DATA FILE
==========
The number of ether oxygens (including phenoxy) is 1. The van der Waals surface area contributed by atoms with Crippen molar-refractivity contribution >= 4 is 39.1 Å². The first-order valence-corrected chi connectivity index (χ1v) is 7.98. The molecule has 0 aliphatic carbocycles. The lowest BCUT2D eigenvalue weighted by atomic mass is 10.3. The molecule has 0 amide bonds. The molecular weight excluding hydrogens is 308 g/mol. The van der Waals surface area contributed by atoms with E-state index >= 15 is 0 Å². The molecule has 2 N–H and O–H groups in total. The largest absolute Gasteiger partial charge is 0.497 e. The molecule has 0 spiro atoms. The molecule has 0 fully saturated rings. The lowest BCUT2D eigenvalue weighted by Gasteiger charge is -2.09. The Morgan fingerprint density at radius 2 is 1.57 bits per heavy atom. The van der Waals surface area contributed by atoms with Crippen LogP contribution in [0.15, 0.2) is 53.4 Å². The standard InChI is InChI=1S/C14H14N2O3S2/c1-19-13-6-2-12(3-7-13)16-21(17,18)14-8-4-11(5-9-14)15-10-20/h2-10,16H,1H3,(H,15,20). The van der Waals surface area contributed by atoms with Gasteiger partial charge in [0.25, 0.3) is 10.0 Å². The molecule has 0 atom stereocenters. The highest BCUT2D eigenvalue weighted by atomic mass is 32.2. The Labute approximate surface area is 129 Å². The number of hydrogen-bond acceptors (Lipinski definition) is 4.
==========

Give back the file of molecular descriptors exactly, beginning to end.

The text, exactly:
The number of ether oxygens (including phenoxy) is 1. The van der Waals surface area contributed by atoms with Crippen molar-refractivity contribution >= 4 is 39.1 Å². The first-order valence-corrected chi connectivity index (χ1v) is 7.98. The molecule has 0 aliphatic carbocycles. The lowest BCUT2D eigenvalue weighted by atomic mass is 10.3. The molecule has 0 amide bonds. The molecular weight excluding hydrogens is 308 g/mol. The van der Waals surface area contributed by atoms with E-state index >= 15 is 0 Å². The molecule has 2 N–H and O–H groups in total. The largest absolute Gasteiger partial charge is 0.497 e. The molecule has 0 spiro atoms. The molecule has 0 fully saturated rings. The lowest BCUT2D eigenvalue weighted by Gasteiger charge is -2.09. The Morgan fingerprint density at radius 2 is 1.57 bits per heavy atom. The van der Waals surface area contributed by atoms with Crippen LogP contribution in [0.15, 0.2) is 53.4 Å². The standard InChI is InChI=1S/C14H14N2O3S2/c1-19-13-6-2-12(3-7-13)16-21(17,18)14-8-4-11(5-9-14)15-10-20/h2-10,16H,1H3,(H,15,20). The van der Waals surface area contributed by atoms with Gasteiger partial charge in [0.25, 0.3) is 10.0 Å². The molecule has 0 atom stereocenters. The highest BCUT2D eigenvalue weighted by atomic mass is 32.2. The Labute approximate surface area is 129 Å². The number of hydrogen-bond acceptors (Lipinski definition) is 4.